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Health Answers

Does drinking water with meals help with digestion?

By Courtney Humphries
October 18, 2010

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Q. I’ve always been told that drinking water with meals helps with digestion, is this true?

A. Digestion involves breaking down the food you eat into smaller and smaller particles so the nutrients can eventually be absorbed. The process depends on fluid in order to liquefy and dissolve the contents of food, first with saliva in the mouth and then digestive juices in the stomach and small intestine.

Can you help your body in this effort by providing additional fluid?

Dr. Braden Kuo, director of the GI Motility Lab at Massachusetts General Hospital, says that drinking water is not necessary for digesting food, because the body is very efficient at secreting and reabsorbing its own fluids.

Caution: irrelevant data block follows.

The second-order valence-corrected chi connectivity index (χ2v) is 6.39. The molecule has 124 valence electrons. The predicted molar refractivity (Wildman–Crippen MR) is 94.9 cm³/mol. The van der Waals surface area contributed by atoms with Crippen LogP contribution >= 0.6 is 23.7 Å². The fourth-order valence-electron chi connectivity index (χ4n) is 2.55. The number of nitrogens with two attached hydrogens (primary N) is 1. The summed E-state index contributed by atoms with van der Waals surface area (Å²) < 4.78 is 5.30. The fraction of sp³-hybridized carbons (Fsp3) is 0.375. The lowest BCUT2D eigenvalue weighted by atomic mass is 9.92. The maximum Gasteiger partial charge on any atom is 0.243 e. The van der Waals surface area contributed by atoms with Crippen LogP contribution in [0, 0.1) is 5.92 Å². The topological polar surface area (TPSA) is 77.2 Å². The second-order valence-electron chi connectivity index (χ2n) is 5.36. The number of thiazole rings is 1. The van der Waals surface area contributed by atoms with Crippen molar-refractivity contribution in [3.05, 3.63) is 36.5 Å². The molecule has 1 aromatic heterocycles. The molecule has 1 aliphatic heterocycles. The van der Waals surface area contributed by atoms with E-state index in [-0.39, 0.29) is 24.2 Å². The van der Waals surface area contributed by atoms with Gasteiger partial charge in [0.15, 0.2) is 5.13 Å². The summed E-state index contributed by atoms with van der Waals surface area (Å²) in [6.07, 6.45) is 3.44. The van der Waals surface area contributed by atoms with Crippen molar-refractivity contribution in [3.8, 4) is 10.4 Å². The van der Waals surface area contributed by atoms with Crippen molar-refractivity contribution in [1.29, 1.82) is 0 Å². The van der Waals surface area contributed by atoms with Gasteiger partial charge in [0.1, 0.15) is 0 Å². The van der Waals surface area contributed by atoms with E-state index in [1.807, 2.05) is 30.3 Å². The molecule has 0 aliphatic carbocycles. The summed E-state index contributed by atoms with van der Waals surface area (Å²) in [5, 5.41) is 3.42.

At the first stage of digestion, drinking water can simply make it easier to swallow food, since most of us have difficulty swallowing when our food is not sufficiently moistened with saliva.

When the food reaches the stomach, water “may help to some degree, but its impact is moderate to minimal,’’ he says. He adds that having some extra fluid in the mix may help smooth the digestive process for those with constipation.

He says there’s no data to support the other common notion that drinking during meals interferes with digestion because it dilutes the digestive juices.

People sometimes drink water with meals to promote a feeling of fullness, in hopes of helping limit how much they eat. Kuo says that this probably doesn’t work if you just sip water with a meal, because liquid passes through the stomach much more quickly than food and so doesn’t have time to stretch the stomach and provide that feeling of fullness.

Your best chance for that effect is to drink a lot of water just before a meal, and then eat fairly quickly.

A small recent study by researchers at Virginia Tech supports this idea, finding that dieters who drank two eight-ounce glasses of water before meals lost more weight than those who didn’t.

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